Adobe Flash 10.1 Tested: Hulu and YouTube in Hyperdrive


Today, Adobe released the beta version of Flash Player 10.1, and it provides a huge boost in video quality and frame rates for notebooks and netbooks that offer hardware video decoding. For example, on low-power Atom netbooks equipped with Nvidia’s Ion graphics, Flash Player 10.1 takes some of the work the CPU was doing and offloads it to the GPU. This makes it possible for machines like the HP Mini 311 to stream HD content from Hulu, YouTube, and other sources without choking. You’ll also see better frame rates on standard-def videos, especially when played at full screen.

We first compared Flash Player 10.1 vs. Flash 10 using two HP Mini 311s equipped with Nvidia Ion graphics, one running XP, and the other Windows 7 Premium. And we measured the frame rates of video playback on Hulu and YouTube with the netbooks outputting their video signal to a 32-inch Samsung HDTV. Because Intel’s 4 Series chipsets also supports hardware video decoding, we ran the same tests on an Acer Aspire 1810t, which has GMA4500MHD graphics. To see if your notebook or netbook supports video hardware acceleration in Flash 10.1, click here.

Up until now, streaming Flash video off of sites such as was an iffy proposition on Ion netbooks, as the app used the CPU to do most of the work. But with Flash Player 10.1, that’s no longer an issue. As you’ll see in the video and chart below, what was a slideshow now becomes watchable. Sure, it’s not perfect, but it’s a heck of a lot better. Our ULV ultraportable also showed improvment in most tests.

Frame Rates Compared: Flash 10.1 vs. Flash 10 on HP Mini 311


Sadly, there’s not a lot of HD Flash content on Hulu these days. Unless you like watching “Dr. Horrible’s Sing-Along” and the  “Psych” Christmas episode over and over, you’re going to be fairly unsatisfied. Which is why we were pleased to see that, not surprisingly, 480p video streamed just as well. An episode of “Heroes”  (“Once Upon a Time in Texas”) streamed with an average framerate of 23 fps. When we played the same clip on a Mini 311 with the older Flash player, we saw just 12 fps.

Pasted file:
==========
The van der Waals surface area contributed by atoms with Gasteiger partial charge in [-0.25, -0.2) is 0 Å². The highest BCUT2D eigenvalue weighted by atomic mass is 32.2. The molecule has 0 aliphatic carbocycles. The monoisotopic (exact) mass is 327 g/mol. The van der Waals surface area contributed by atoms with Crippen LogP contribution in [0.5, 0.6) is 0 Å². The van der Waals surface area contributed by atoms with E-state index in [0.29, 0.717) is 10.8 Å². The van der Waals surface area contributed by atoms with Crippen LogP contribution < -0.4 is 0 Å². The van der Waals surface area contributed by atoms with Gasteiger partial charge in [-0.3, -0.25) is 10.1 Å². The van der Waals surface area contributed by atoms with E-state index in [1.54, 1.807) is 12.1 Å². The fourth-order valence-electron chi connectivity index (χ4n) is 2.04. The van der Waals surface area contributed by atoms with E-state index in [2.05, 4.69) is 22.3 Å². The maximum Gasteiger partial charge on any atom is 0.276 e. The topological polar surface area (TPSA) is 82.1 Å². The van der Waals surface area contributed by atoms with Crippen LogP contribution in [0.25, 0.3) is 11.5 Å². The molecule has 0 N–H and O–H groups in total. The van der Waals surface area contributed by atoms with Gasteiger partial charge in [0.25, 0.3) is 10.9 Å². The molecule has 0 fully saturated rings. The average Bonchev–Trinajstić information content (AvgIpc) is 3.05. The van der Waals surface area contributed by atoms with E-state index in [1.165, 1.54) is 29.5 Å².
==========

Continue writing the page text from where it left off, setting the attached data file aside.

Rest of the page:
We also saw marked improvement when we tried Flash 10.1 on the Acer Aspire 1810T, a CULV system with integrated graphics. This 11.6-inch notebook features a 1.3-GHz Intel Pentium SU7300 CPU, and Intel GMA4500MHD graphics, so while it started out at a higher spot than the Mini 311, the two ended up with roughly the same frame rates. Below is a chart showing the 1810T’s framerates before and after installing Flash 10.1.

Frame Rates Compared: Flash 10.1 vs. Flash 10 on Acer 1810t


What remains to be seen is if there will be a proliferation of HD Flash content, now that more people will be able to enjoy it on netbooks and notebooks. We also wonder whether Hulu’s HD selection remains skimpy because the company is trying to figure out how to charge for this content. One thing is for sure: If you’re in the market for a netbook or ultraportable and care about the quality of online video playback, both Ion and CULV systems are a good bet.

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Submit Comments

  1. Jas_on Says:

    Lots of sites posted benchmarks today, but YOU had the comparison video I was looking for. Nice job. Thanks!

  2. Max Says:

    I must agree! Great to see the video demo of the two. Thanks for posting!

  3. kenn Says:

    How did you get FRAPS to register fps for a Flash video?

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